Now, I’m trying to get rid of things for my move, and I realize all of the unncessary crap that I spent my money on.ReplyCancel

  • quarterlifegirl - I totally agree, so make sure to budget for your picture printing!! hehe

    The “problem” for me though, (kind of along the lines of what dogatemyfinances mentioned)…how much should you really pay for an experience? I don’t know where to draw that line yet, but maybe I’ll learn as the years go by.

    Hmm…I think this calls for a new post…ReplyCancel

  • Small Budget, Big Style Chick - I agree! Clothing trends come and go so its never a good idea to spend too much money on things like that. Traveling also broadens your world view. Your memories from experiences you’ve had are priceless. Besides, you’re only young once!ReplyCancel

  • julianne - It isn’t a matter of not having nice stuff, but making conscious choices. We all have those shoes or jackets or whatever in our closets that we were sure we would wear or use but didn’t. Just about everyone wears shoes, and there is no reason that the shoes you have and wear often shouldn’t be nice ones that you enjoy. Whenever I’m about to buy something, I ask myself a few questions:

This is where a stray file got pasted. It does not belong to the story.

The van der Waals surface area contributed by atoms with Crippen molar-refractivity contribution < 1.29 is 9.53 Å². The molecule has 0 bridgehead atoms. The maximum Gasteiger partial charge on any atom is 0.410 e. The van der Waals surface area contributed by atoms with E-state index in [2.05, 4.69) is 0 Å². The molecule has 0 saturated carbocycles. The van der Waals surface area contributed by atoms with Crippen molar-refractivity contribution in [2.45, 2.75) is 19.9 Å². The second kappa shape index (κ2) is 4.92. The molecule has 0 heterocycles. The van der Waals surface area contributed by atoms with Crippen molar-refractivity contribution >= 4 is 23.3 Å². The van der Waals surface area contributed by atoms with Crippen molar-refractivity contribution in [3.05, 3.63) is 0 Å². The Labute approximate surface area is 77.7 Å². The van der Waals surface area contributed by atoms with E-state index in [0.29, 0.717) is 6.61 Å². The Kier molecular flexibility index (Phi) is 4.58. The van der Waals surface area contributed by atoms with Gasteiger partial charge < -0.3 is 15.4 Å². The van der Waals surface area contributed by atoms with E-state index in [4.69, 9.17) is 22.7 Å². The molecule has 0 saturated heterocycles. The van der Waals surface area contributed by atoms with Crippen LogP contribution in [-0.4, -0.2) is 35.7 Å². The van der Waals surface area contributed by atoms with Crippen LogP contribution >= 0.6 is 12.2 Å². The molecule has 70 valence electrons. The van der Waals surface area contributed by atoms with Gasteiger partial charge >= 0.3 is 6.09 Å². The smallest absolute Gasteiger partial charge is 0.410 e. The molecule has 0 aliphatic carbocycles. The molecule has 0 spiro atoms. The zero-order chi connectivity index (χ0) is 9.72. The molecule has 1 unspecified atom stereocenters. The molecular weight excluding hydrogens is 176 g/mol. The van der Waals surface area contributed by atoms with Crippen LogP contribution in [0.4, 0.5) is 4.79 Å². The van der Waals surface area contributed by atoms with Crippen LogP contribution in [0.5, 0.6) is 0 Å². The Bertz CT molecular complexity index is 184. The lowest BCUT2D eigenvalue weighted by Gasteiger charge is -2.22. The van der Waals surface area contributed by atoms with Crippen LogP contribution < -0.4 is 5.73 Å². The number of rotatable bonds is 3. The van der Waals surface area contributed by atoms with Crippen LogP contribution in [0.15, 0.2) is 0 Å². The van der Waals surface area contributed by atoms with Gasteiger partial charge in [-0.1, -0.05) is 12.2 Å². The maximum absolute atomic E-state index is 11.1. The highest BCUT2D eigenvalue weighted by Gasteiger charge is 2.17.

1) Do I like this enough to move it?
    2) How often am I REALLY going to use/wear it?
    3) Where am I going to store this when I’m not using it?
    4) Would I rather put the money toward a trip or experience (prioritize)?

    It isn’t about doing without, but rather making better choices so that you enjoy what you have and are aware of your priorities prior to purchasing.ReplyCancel